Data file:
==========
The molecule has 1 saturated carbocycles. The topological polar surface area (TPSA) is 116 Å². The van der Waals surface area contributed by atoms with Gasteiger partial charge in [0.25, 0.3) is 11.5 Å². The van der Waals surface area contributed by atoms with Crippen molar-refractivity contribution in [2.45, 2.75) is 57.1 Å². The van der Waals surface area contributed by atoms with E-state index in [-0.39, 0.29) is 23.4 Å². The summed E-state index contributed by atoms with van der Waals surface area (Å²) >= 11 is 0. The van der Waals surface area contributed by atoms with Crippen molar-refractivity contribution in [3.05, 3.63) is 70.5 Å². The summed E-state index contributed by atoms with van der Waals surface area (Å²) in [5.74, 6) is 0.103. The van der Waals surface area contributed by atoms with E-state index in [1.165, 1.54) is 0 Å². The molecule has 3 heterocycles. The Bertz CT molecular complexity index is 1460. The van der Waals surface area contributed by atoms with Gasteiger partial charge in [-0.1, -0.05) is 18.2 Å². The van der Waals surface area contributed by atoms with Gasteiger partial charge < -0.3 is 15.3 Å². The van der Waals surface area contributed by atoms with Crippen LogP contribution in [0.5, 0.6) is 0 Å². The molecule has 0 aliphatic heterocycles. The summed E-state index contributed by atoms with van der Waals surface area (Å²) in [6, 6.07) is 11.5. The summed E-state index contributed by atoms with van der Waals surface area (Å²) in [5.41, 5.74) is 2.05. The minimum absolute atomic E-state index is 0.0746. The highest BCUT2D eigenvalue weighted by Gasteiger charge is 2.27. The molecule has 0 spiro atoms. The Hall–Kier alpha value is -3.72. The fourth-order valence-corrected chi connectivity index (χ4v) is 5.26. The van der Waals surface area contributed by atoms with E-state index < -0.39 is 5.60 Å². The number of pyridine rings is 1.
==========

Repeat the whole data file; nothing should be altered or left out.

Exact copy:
The molecule has 1 saturated carbocycles. The topological polar surface area (TPSA) is 116 Å². The van der Waals surface area contributed by atoms with Gasteiger partial charge in [0.25, 0.3) is 11.5 Å². The van der Waals surface area contributed by atoms with Crippen molar-refractivity contribution in [2.45, 2.75) is 57.1 Å². The van der Waals surface area contributed by atoms with E-state index in [-0.39, 0.29) is 23.4 Å². The summed E-state index contributed by atoms with van der Waals surface area (Å²) >= 11 is 0. The van der Waals surface area contributed by atoms with Crippen molar-refractivity contribution in [3.05, 3.63) is 70.5 Å². The summed E-state index contributed by atoms with van der Waals surface area (Å²) in [5.74, 6) is 0.103. The van der Waals surface area contributed by atoms with E-state index in [1.165, 1.54) is 0 Å². The molecule has 3 heterocycles. The Bertz CT molecular complexity index is 1460. The van der Waals surface area contributed by atoms with Gasteiger partial charge in [-0.1, -0.05) is 18.2 Å². The van der Waals surface area contributed by atoms with Gasteiger partial charge < -0.3 is 15.3 Å². The van der Waals surface area contributed by atoms with Crippen LogP contribution in [0.5, 0.6) is 0 Å². The molecule has 0 aliphatic heterocycles. The summed E-state index contributed by atoms with van der Waals surface area (Å²) in [6, 6.07) is 11.5. The summed E-state index contributed by atoms with van der Waals surface area (Å²) in [5.41, 5.74) is 2.05. The minimum absolute atomic E-state index is 0.0746. The highest BCUT2D eigenvalue weighted by Gasteiger charge is 2.27. The molecule has 0 spiro atoms. The Hall–Kier alpha value is -3.72. The fourth-order valence-corrected chi connectivity index (χ4v) is 5.26. The van der Waals surface area contributed by atoms with E-state index < -0.39 is 5.60 Å². The number of pyridine rings is 1.